mole rat

A chemical which makes naked mole rats immune to cancer could hold the key for developing new cancer treatments in people.

Scientists at the University of Rochester in New York discovered that the hairless rodents, which have never been known to get cancer, despite having a 30-year lifespan, are protected from developing tumours because their skin cells are high in a sugary substance known as high molecular weight hyaluronan (HMW-HA).

Study authors Andrei Seluanov and Vera Gorbunova found that when HMW-HA was removed, the cells became susceptible to tumours.

The findings, published in the journal Nature, could eventually lead to new cancer treatments in humans, the scientists said.

The team also identified the gene responsible for making the gooey substance, HAS2. But in the naked mole rats, the gene was different from HAS2 in all other animals.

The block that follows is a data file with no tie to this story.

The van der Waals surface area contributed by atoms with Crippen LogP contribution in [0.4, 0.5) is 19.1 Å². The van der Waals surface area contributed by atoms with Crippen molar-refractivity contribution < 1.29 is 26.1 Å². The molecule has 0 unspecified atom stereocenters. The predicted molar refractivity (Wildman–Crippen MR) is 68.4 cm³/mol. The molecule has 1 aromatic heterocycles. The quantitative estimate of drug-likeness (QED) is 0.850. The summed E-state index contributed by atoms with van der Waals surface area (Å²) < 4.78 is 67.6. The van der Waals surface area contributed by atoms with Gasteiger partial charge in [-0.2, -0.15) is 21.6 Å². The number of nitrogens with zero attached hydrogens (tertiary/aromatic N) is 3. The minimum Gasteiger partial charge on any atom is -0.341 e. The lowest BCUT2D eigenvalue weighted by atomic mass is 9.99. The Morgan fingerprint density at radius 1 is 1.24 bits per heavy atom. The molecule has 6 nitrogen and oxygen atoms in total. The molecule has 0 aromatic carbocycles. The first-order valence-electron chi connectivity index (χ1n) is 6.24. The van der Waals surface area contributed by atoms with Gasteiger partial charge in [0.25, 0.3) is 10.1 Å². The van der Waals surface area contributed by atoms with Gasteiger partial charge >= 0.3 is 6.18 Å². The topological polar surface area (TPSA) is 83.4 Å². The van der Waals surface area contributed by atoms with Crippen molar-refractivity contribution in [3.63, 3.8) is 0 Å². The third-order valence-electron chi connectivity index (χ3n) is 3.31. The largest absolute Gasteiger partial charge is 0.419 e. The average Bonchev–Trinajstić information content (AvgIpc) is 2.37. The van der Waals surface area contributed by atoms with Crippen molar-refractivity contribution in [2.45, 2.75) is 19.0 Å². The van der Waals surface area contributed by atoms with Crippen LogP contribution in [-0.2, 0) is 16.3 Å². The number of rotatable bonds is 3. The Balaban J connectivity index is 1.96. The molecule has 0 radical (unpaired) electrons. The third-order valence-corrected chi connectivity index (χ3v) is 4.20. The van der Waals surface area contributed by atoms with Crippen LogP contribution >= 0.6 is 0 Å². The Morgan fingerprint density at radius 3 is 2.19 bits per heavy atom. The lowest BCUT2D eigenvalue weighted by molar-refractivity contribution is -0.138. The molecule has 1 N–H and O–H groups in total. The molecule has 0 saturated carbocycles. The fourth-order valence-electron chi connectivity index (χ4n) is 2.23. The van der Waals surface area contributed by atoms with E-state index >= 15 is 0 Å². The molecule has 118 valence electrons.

The next step will be to test the effectiveness of HMW-HA in mice. If that test goes well, Seluanov and Gorbunova hope to try the chemical on human cells.

"There’s indirect evidence that HMW-HA would work in people," said Seluanov. "It’s used in anti-wrinkle injections and to relieve pain from arthritis in knee joints, without any adverse effects. Our hope is that it can also induce an anti-cancer response."

Image: Naked mole rats are subterranean rodents that have never been known to get cancer. Credit courtesy of Brandon Vick / University of Rochester.